Now There's A Character

Friday, December 31, 2010

Each time I start a new project or revisit an old one, I worry about my characters. Are they realistic enough for readers to invest time reading about them? Are they compelling? Will they meet readers’ expectations or will they jump off in a direction that makes the reader wonder what on earth got into them?

And sometimes, I just don’t know the man/woman well enough to write convincingly about him/her. In this instance, I’m forced to step back and do a character chart. If I’ve started the book already, I take time to read through the old stuff before I can get a handle on the story and pick up where I stopped writing.
In all my adventures with new characters, there are a few constants.

No Man is an Island

In the heat of storytelling, I sometimes forget that characters don’t exist in a vacuum. I might have one relative and a friend thrown in here and there, but the reality is that a variety of people cross our paths in a day. At work, I may interact with as many as two dozen people. At home, I’ll also speak with a few neighbours on my way in or out. While every interaction would be impossible to insert in a chapter, not to mention how boring that would be, I do believe little touches like these help establish what might be the norm for characters and may also hold clues that tie plot lines together.

Interpersonal relationships tell a lot about people. Do people see my character as kind, impatient or self-absorbed? How does my main character treat the people in his/her life? Many readers have been known to put off reading books because they couldn’t stand the MC. This isn’t the kind of character I want to create, so I have to provide situations involving other individuals that show the strength and individuality of the person I want them to spend hours reading about.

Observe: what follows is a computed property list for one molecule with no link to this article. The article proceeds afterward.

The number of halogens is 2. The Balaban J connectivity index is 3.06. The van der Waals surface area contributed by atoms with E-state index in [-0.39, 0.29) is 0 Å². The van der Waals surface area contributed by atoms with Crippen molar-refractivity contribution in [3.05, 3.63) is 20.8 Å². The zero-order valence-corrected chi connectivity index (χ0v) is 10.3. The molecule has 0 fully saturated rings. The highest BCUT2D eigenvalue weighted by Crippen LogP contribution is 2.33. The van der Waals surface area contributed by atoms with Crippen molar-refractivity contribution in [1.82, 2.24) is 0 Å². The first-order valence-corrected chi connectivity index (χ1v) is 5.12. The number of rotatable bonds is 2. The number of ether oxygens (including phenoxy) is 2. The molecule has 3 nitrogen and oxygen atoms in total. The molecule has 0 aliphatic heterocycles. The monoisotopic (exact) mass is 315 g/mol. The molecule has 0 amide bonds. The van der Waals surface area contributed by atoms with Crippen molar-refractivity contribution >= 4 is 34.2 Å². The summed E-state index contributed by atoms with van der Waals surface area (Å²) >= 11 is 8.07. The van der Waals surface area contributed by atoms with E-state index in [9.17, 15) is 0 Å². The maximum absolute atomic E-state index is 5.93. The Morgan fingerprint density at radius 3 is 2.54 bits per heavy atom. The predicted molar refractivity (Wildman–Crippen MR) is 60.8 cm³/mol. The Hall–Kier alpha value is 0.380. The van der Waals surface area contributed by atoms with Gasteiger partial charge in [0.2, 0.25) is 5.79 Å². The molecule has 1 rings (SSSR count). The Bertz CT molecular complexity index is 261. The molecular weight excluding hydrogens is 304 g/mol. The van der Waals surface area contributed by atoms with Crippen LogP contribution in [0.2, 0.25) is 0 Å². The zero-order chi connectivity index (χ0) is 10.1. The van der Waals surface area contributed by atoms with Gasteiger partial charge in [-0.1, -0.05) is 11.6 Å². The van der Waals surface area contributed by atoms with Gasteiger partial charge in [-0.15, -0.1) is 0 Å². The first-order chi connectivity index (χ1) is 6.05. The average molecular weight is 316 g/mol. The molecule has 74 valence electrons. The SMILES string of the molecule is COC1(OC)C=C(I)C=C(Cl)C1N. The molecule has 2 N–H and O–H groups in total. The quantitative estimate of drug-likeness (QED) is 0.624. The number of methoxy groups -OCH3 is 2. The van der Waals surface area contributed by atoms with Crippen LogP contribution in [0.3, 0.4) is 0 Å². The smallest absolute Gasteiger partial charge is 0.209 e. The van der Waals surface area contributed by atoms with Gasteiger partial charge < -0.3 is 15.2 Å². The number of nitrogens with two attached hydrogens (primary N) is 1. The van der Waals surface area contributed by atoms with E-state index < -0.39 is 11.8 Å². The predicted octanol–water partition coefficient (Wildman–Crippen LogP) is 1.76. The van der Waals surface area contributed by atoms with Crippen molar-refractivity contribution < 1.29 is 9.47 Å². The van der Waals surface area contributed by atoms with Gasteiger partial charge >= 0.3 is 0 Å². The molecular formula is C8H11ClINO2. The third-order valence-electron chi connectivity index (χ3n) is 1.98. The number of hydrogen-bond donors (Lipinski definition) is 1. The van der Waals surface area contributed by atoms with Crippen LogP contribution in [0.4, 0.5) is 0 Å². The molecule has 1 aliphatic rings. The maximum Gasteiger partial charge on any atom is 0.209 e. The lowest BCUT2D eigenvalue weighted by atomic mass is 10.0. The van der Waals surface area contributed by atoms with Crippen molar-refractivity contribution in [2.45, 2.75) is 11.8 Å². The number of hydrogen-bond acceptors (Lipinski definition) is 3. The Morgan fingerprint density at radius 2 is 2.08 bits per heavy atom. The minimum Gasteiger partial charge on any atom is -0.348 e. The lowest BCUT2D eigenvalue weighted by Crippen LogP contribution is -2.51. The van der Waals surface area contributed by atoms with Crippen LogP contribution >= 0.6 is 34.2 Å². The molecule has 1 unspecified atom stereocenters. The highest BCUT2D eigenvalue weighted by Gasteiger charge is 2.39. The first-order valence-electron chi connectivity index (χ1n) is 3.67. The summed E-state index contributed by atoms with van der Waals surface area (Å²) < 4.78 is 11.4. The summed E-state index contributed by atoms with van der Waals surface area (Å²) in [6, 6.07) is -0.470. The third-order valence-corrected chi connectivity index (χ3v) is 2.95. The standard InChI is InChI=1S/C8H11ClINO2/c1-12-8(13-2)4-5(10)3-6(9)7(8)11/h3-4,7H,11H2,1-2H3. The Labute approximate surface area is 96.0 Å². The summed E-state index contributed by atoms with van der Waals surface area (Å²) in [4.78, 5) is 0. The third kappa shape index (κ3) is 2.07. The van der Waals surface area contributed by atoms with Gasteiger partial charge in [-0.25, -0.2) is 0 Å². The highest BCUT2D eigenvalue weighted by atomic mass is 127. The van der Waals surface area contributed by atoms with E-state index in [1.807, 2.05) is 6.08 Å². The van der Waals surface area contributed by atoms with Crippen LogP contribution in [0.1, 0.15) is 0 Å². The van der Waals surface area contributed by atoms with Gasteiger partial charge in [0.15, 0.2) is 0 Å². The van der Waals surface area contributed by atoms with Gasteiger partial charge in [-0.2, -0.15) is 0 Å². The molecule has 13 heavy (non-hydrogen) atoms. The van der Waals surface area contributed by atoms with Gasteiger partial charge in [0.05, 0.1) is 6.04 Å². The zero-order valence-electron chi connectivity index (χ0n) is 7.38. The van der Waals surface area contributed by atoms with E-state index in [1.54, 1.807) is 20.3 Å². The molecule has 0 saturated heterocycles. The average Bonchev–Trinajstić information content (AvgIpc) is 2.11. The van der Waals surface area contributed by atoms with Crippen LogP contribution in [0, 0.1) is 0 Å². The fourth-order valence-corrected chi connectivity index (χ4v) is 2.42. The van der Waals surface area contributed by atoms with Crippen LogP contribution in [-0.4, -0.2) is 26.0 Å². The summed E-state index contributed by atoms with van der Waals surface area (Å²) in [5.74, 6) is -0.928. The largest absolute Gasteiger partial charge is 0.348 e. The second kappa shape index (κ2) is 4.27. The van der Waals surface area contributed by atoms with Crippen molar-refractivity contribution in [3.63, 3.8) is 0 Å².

My earlier writings have little, if anything, to do with leisure time activities. Characters move from home to work, sort out problems, but they don’t do anything of note with their downtime. I might read, write, exercise at random, but my characters tend to be taken up with their problems, which is unhealthy, not to mention unrealistic. No matter the circumstances, I find a little time to watch television, read a bit here and there, or surf the net.

It should be the same for people I want readers to identify with. Again, the aim is not to overwhelm with tiny details, but to point to the fact that life does go on, despite whatever is happening around us. And who knows, characters have been known to have ‘startling revelations’ in the course of after hours activities – which reminds me of a YA character I created who was always dreaming. Nonetheless, her fantasies helped shape her reality when she took action to find her birth-mother.

Our hobbies also help define us. Someone who won’t miss a day of exercise can be seen as focused and disciplined. The same can be said of an individual who writes for an hour each day before or after working hours. A man who puts up his feet every day and watches television for hours might be a sports buff or a couch potato.

Consistent Mannerisms

This is an area of weakness for me. On the nth edit, I have to dedicate myself to sprinkling consistent actions throughout the story. We all have habits that identify us—whether it is twirling our hair, raising eyebrows, giving other people ‘the look’ or making snappy comebacks—and so should our characters. The more unique the habit, the better it defines our characters, and If it is truly part of their make up, should remain with them until the story is complete, or they give up the habit.